Breton: ˈtrɛːz

« ˈhoːlen, ˈoːlen (salt) laˈvaːred (say) »

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Lexeme data

Source form:traezh
Phonological form:ˈtrɛːz
Gloss:sand; shore, beach
Cognate codes:(H)

Source of lexical data

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Source: Favereau, Frañses. 1997. Dictionnaire du breton contemporain = Geriadur ar brezhoneg a-vremañ. Morlaix: Skol Vreizh. Available online at
Pages: 747
Reliability: High

Cognate coding

Cognate Class H
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Source: LEIA = Lexique étymologique de l'Irlandais Ancien. Par Joseph Vendryes, Edouard Bachellery & Pierre-Yves Lambert. 7 vols. Dublin: Dublin Inst. for Advanced Studies, 1959-1996.
Pages: T-121
Reliability: Loanword
Comment: Brittonic (Welsh traeth, Corn. trait, Mbr. trez 'sand') and Goidelic (OIr. tracht 'shore, bank') loanword from Latin tractus 'drawing, trail track'. Loth, Les mots latins dans les langues brittoniques 1892, s.v. traeth considers these words as Celtic however.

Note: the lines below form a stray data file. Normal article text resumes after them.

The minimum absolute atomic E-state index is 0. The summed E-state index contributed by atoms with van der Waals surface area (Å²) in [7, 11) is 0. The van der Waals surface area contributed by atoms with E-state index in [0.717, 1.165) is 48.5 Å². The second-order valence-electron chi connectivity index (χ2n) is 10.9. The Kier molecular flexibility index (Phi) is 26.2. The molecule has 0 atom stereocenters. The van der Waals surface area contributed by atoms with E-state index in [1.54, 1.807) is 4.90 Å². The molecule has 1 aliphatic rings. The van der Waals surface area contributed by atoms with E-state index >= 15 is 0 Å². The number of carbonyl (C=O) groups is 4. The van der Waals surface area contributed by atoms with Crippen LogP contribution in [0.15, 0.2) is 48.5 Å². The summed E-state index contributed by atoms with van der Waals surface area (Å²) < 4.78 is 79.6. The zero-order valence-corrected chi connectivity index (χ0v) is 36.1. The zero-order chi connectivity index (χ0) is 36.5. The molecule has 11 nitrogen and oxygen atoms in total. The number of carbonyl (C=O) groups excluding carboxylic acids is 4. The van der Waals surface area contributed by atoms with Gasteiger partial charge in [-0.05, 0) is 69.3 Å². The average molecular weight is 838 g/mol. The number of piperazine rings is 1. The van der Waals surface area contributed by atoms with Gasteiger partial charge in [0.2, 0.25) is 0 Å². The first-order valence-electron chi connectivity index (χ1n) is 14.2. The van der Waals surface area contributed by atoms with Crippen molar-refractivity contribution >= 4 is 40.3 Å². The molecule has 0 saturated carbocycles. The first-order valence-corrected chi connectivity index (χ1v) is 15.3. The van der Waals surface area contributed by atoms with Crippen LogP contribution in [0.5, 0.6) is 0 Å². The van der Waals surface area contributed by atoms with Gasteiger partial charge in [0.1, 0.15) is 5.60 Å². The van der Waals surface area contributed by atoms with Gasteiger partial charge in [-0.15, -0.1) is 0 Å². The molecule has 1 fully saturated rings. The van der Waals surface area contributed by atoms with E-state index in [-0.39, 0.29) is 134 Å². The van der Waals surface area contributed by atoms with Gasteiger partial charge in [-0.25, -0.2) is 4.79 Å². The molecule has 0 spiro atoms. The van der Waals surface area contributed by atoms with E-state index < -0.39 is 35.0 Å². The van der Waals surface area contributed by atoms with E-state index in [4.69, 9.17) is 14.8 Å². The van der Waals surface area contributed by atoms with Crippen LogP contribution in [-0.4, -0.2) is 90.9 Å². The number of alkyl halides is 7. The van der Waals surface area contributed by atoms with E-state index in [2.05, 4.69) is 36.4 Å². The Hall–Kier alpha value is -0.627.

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Source: Irslinger, Britta (University of Freiburg/Max Planck Institute for the Science of Human History)
Reliability: High
Comment: The analysis as a loanword is less probable if one considers that the underlying root is well represented in Insular Celtic (PIE *treHgʰ- / *treHg̑ʰ- or *tragʰ- / *trag̑ʰ- 'to drain off, to ebb away', cf. Schumacher 2004, 635-36) and that there are nouns from this root belonging into the same semantic field: Old Breton tre, MW trei m. 'ebbtide', Old Irish tráig 'i, m/f' 'ebbtide, beach' < Proto-Brit. *trăgi̯o-. The word for sant could thus originate from an inherited tu-stem with cognate with Latin tractus, i.e. Proto-Celtic *traxtus.